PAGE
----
After my father, Ronald Smith, bought the shop at South Hanningfield, from the Clarence family, must have been about 1949/50, Mr Eldridge became our milkman, as Mr Kidman from Rettendon gave up his business. I recall that Mr Eldridge had a son, Derek, whom I came to know as he went to Wickford Senior School at the same time as me.
Almost every Sunday, I would cycle to see my cousin, Les Smith, at White Lilies farm, to watch him making parts for scale model steam engines, of which he made many during his life. I recall that he made a working model of a well known railway engine and entered it in The Model Engineer Exhibition in London, with which he took First Prize. He made many engines over the years and traction engine enthusiasts will recall them as being as near to the real thing as it is possible to get. All of them worked by steam, from coal fire boxes.
On my journey I used to pass ‘Fremnals’, which laid back down a drive, and wooded all round and always shrouded in mystery. If we went to Wickford, or later to Billericay, by Eastern National Bus we had to walk to Harrow Farm where we were able to leave our bikes in Mr Ward’s garden, free of charge. The old petrol pumps were still there then, although derelict.
From the photo attached to this article, which is of the entire school at South Hanningfield, at about the end of the war, those that I can identify are:
Front row: Steven Haws, along with big brother Graham, standing fourth from the right. Next to Steven, is Kathleen Ward (Harrow Farm) then Alby Marks and Jimmy Neville. Others that I can name are Rhona and Margaret Tremain, Ray Pitts, Kathleen and Joan Francis, Derek Saffil, Robin Patmore (still lives at Harrow Farm).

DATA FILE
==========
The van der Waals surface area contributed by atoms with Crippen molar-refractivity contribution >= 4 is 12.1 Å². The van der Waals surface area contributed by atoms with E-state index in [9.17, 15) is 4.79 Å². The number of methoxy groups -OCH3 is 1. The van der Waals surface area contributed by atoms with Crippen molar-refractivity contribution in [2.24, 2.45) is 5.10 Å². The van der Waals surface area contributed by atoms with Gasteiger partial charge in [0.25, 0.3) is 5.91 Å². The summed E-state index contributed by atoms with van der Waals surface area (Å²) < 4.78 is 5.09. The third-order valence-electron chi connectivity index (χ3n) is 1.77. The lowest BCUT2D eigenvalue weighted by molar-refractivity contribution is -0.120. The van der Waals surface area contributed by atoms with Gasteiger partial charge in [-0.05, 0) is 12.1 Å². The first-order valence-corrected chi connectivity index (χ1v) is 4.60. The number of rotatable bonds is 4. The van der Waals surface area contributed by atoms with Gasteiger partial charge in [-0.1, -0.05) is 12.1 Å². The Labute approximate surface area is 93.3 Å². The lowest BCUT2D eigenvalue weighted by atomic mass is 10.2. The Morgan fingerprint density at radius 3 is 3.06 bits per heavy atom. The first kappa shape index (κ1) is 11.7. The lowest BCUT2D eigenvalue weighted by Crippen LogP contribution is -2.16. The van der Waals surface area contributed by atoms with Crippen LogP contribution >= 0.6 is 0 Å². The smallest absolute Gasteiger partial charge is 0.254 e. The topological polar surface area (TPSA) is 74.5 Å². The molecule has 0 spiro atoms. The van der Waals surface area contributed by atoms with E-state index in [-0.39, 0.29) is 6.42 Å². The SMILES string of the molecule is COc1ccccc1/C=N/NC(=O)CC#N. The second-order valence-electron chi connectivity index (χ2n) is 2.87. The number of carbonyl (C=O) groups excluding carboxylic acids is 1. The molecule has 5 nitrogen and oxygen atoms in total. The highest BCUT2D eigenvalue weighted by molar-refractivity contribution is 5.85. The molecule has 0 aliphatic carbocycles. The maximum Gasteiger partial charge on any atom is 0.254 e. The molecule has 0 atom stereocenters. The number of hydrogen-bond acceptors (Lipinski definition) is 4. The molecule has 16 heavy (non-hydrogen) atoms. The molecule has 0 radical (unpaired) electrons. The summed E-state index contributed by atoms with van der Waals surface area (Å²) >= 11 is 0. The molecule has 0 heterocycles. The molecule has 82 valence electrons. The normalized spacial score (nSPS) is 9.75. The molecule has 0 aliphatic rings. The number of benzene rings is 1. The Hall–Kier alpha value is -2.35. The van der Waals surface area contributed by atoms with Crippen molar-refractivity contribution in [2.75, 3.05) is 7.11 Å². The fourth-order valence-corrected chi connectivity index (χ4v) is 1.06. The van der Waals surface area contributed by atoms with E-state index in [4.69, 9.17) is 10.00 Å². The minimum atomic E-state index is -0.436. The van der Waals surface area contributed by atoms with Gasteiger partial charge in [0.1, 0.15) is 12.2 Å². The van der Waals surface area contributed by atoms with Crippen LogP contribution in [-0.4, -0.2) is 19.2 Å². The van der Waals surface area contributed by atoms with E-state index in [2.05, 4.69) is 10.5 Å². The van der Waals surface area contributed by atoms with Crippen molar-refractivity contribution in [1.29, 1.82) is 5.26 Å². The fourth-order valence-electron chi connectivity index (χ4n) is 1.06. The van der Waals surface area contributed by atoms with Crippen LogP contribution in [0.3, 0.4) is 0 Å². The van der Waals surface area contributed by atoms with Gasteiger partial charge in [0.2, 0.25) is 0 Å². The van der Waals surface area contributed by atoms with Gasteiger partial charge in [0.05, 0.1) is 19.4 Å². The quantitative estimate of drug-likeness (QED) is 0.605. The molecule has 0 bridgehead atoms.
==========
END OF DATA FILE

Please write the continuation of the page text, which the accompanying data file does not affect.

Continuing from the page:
There is a young Thomason girl in the back row, and myself and young sister, Margaret, are sitting together in the middle of the row. I’m sorry but after so many years I can’t put names to any others. The two staff are Miss Bisphom, standing left (she was related to the Mallinsin family), and then, last but not least, there is Miss Bright who taught from an early age to when the reservoir claimed the school. The school was knocked down, but the ‘plan’ of it is still to be found on the ground, just past the swings on the left of the new road built to replace the road from South Hanningfield to West Hanningfield.
After the building of the reservoir, Fremnells Farmhouse became the home of the resident engineer. I don’t know what happened to Mr Pearce Snr, or indeed to Mr Kerr, whose land bordered White Lillies. Of the two sons of Mr Pearce, who hailed from Devon, Harry married teacher, Miss Bright’s sister, and they farmed further down Brock Hill, opposite to Norman Simmons and brother Tom, who moved out to farm at Rivenhall, just outside Witham.